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By Christine A. Reilly Surprise, surprise, the FCC has instituted yet another application filing freeze! The FCC effectively said "enough is enough" and stopped accepting applications for LPTV channel displacements and new digital replacement translators. Yesterday, the FCC released a Public Notice indicating that, effective June 11, 2014, the Media Bureau would cease to accept applications seeking new digital replacement translator stations and LPTV, TV translator, and Class A TV channel displacements. The FCC did provide that in certain "rare cases", a waiver of the freeze may be sought on a case-by-case basis, and that the Media Bureau will...
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By Scott R. Flick and Carly A. Deckelboim May 2014 Pillsbury's communications lawyers have published FCC Enforcement Monitor monthly since 1999 to inform our clients of notable FCC enforcement actions against FCC license holders and others. This month's issue includes: FCC Proposes $11,000 Fine for Marketing of Unauthorized Device $2,944,000 Fine for Robocalls Made Without Recipients' Consent Sponsorship Identification Complaint Leads to $185,000 Consent Decree Premature Consummation of Transaction Results in $22,000 Consent Decree Modifying Design of Parking Meter Requires New FCC Certification and Warning to Users Earlier this month, the Spectrum Enforcement Division of the FCC's Enforcement Bureau issued a Notice of Apparent Liability for Forfeiture ("NAL")...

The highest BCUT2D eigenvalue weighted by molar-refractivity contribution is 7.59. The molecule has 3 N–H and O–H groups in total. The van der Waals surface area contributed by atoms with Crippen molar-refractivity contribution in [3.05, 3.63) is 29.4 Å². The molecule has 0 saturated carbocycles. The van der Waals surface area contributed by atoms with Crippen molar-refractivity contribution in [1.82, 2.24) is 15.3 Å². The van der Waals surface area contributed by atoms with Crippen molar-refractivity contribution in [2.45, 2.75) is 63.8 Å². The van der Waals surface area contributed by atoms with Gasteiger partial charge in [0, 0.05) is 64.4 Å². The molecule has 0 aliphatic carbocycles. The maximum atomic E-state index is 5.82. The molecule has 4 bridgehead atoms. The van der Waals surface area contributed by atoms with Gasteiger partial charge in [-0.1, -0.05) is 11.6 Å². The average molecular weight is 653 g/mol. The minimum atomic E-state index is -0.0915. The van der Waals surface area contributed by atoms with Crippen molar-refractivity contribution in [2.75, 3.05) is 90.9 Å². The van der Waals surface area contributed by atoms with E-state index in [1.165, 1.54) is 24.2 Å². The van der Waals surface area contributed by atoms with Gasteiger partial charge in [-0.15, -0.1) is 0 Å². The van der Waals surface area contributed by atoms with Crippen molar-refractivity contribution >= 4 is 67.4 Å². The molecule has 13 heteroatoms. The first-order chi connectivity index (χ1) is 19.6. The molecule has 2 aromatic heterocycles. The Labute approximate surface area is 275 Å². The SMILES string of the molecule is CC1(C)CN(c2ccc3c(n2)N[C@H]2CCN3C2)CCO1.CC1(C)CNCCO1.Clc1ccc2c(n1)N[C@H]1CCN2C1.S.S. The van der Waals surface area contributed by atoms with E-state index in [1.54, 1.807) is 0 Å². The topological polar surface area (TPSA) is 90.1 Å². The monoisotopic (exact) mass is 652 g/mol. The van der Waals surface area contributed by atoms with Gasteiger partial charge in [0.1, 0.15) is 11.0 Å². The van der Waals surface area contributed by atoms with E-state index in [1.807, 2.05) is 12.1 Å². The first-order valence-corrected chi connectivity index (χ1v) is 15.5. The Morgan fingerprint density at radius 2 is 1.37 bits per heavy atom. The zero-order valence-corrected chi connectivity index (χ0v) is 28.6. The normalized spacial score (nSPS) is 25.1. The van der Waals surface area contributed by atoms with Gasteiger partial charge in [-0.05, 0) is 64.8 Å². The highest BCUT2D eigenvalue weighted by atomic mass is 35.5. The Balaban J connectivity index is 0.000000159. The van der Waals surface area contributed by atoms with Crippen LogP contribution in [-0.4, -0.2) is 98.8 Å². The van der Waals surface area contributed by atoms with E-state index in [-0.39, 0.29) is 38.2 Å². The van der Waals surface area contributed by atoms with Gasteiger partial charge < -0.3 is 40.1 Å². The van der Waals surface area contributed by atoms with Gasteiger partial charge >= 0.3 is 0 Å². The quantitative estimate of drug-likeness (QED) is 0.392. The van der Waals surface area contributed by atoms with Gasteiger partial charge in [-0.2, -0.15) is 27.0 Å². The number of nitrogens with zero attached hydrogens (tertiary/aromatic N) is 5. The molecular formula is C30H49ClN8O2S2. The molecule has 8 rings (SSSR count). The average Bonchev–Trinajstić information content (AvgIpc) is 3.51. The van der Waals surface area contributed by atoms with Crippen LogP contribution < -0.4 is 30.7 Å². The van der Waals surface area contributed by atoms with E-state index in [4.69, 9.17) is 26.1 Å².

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By Scott R. Flick Just two months after assessing nearly $2 million in fines to cable operators for airing ads for the movie Olympus Has Fallen containing false EAS tones, the FCC today granted an 18-month extension of its 2013 waiver allowing the Federal Emergency Management Agency to continue to use false emergency tones in Public Service Announcements. In this case, the tone being used is not the "broadcast" EAS tone, but the Wireless Emergency Alert (WEA) tone transmitted to cell phones and other wireless devices in an emergency. In the words of the FCC, "[t]he WEA Attention Signal is...
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By: Carly A. Deckelboim Earlier today, the FCC held its monthly Open Meeting, where it adopted rules to implement the Broadcast Television Incentive Auction.You can watch a replay of the FCC's Open Meeting on the FCC's website. Thus far, the FCC has released three documents relating to the actions it took today in this proceeding, as well as separate statements from four of the five commissioners, providing at least some initial guidance to affected parties: (1) a News Release, (2) a summary of upcoming proceedings, and (3) a staff summary of the Report & Order. At the meeting, the...
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By Christine A. Reilly The FCC just gave broadcasters another reason to answer the door graciously. Earlier this week, the FCC whacked a Pennsylvania Class A Television broadcaster with an $89,200 Notice of Apparent Liability (NAL) for refusing to allow FCC inspectors to inspect the station's facilities, not just once, but on three different occasions. It is rare to see the FCC show its irritation in an NAL, but the language used by the FCC in this particular NAL leaves no doubt that the Commission was not happy with the licensee, particularly with what the FCC believed was blatant disregard...
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By Paul A. Cicelski